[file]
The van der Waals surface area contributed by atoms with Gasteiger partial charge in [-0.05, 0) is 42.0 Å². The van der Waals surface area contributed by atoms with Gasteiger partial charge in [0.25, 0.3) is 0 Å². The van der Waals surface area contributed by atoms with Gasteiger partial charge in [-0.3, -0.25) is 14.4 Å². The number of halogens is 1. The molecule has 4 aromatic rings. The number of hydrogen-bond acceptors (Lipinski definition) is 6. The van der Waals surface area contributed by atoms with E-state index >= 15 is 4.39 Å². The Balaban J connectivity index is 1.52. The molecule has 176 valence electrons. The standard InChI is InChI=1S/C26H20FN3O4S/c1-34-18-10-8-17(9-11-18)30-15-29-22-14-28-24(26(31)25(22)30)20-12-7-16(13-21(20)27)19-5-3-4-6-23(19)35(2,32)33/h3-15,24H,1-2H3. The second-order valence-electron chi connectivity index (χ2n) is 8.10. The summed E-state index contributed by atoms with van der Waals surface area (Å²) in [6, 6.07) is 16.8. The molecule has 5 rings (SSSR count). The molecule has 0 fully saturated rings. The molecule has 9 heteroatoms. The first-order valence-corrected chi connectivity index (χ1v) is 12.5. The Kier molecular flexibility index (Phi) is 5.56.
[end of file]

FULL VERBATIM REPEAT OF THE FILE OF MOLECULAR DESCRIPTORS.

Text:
The van der Waals surface area contributed by atoms with Gasteiger partial charge in [-0.05, 0) is 42.0 Å². The van der Waals surface area contributed by atoms with Gasteiger partial charge in [0.25, 0.3) is 0 Å². The van der Waals surface area contributed by atoms with Gasteiger partial charge in [-0.3, -0.25) is 14.4 Å². The number of halogens is 1. The molecule has 4 aromatic rings. The number of hydrogen-bond acceptors (Lipinski definition) is 6. The van der Waals surface area contributed by atoms with E-state index >= 15 is 4.39 Å². The Balaban J connectivity index is 1.52. The molecule has 176 valence electrons. The standard InChI is InChI=1S/C26H20FN3O4S/c1-34-18-10-8-17(9-11-18)30-15-29-22-14-28-24(26(31)25(22)30)20-12-7-16(13-21(20)27)19-5-3-4-6-23(19)35(2,32)33/h3-15,24H,1-2H3. The second-order valence-electron chi connectivity index (χ2n) is 8.10. The summed E-state index contributed by atoms with van der Waals surface area (Å²) in [6, 6.07) is 16.8. The molecule has 5 rings (SSSR count). The molecule has 0 fully saturated rings. The molecule has 9 heteroatoms. The first-order valence-corrected chi connectivity index (χ1v) is 12.5. The Kier molecular flexibility index (Phi) is 5.56.